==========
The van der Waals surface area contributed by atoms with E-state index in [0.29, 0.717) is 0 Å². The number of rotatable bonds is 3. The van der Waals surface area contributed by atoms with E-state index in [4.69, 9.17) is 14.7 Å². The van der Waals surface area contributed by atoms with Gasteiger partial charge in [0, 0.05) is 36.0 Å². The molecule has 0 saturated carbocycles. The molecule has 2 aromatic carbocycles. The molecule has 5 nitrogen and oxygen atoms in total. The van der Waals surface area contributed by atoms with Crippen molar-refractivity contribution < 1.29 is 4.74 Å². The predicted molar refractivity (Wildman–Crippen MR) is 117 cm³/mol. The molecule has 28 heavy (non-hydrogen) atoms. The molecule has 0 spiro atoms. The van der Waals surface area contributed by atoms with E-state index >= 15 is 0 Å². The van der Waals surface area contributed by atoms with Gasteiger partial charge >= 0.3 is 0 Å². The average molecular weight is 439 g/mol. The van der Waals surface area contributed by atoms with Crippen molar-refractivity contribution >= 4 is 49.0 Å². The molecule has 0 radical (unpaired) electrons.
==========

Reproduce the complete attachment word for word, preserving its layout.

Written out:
The van der Waals surface area contributed by atoms with E-state index in [0.29, 0.717) is 0 Å². The number of rotatable bonds is 3. The van der Waals surface area contributed by atoms with E-state index in [4.69, 9.17) is 14.7 Å². The van der Waals surface area contributed by atoms with Gasteiger partial charge in [0, 0.05) is 36.0 Å². The molecule has 0 saturated carbocycles. The molecule has 2 aromatic carbocycles. The molecule has 5 nitrogen and oxygen atoms in total. The van der Waals surface area contributed by atoms with Crippen molar-refractivity contribution < 1.29 is 4.74 Å². The predicted molar refractivity (Wildman–Crippen MR) is 117 cm³/mol. The molecule has 28 heavy (non-hydrogen) atoms. The molecule has 0 spiro atoms. The van der Waals surface area contributed by atoms with E-state index >= 15 is 0 Å². The van der Waals surface area contributed by atoms with Gasteiger partial charge >= 0.3 is 0 Å². The average molecular weight is 439 g/mol. The van der Waals surface area contributed by atoms with Crippen molar-refractivity contribution >= 4 is 49.0 Å². The molecule has 0 radical (unpaired) electrons.